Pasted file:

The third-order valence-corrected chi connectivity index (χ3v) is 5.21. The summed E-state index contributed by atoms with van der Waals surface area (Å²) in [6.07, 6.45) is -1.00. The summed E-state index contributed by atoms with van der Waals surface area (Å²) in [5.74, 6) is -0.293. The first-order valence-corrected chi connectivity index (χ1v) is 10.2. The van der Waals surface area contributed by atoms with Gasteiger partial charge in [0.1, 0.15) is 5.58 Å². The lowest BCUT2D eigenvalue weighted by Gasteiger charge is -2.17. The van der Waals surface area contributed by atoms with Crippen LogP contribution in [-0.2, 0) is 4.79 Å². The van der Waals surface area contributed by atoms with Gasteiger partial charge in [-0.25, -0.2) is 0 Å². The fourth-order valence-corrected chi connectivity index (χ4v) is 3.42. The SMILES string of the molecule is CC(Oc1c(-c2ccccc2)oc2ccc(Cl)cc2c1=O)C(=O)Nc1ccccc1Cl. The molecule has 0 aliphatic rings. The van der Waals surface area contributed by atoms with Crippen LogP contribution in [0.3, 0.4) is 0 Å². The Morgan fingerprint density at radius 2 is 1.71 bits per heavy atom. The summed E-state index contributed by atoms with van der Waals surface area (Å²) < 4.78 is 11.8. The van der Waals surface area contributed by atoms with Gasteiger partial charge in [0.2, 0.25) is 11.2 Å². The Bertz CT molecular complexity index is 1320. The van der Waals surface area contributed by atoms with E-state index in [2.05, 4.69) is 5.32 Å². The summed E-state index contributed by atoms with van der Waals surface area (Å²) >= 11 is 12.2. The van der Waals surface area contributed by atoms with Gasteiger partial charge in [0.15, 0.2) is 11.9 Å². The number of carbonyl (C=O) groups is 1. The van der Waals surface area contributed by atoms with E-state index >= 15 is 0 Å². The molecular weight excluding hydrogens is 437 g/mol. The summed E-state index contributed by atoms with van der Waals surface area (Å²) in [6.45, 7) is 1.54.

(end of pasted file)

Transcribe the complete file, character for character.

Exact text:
The third-order valence-corrected chi connectivity index (χ3v) is 5.21. The summed E-state index contributed by atoms with van der Waals surface area (Å²) in [6.07, 6.45) is -1.00. The summed E-state index contributed by atoms with van der Waals surface area (Å²) in [5.74, 6) is -0.293. The first-order valence-corrected chi connectivity index (χ1v) is 10.2. The van der Waals surface area contributed by atoms with Gasteiger partial charge in [0.1, 0.15) is 5.58 Å². The lowest BCUT2D eigenvalue weighted by Gasteiger charge is -2.17. The van der Waals surface area contributed by atoms with Crippen LogP contribution in [-0.2, 0) is 4.79 Å². The van der Waals surface area contributed by atoms with Gasteiger partial charge in [-0.25, -0.2) is 0 Å². The fourth-order valence-corrected chi connectivity index (χ4v) is 3.42. The SMILES string of the molecule is CC(Oc1c(-c2ccccc2)oc2ccc(Cl)cc2c1=O)C(=O)Nc1ccccc1Cl. The molecule has 0 aliphatic rings. The van der Waals surface area contributed by atoms with Crippen LogP contribution in [0.3, 0.4) is 0 Å². The Morgan fingerprint density at radius 2 is 1.71 bits per heavy atom. The summed E-state index contributed by atoms with van der Waals surface area (Å²) < 4.78 is 11.8. The van der Waals surface area contributed by atoms with Gasteiger partial charge in [0.2, 0.25) is 11.2 Å². The Bertz CT molecular complexity index is 1320. The van der Waals surface area contributed by atoms with E-state index in [2.05, 4.69) is 5.32 Å². The summed E-state index contributed by atoms with van der Waals surface area (Å²) >= 11 is 12.2. The van der Waals surface area contributed by atoms with Gasteiger partial charge in [0.15, 0.2) is 11.9 Å². The number of carbonyl (C=O) groups is 1. The van der Waals surface area contributed by atoms with E-state index >= 15 is 0 Å². The molecular weight excluding hydrogens is 437 g/mol. The summed E-state index contributed by atoms with van der Waals surface area (Å²) in [6.45, 7) is 1.54.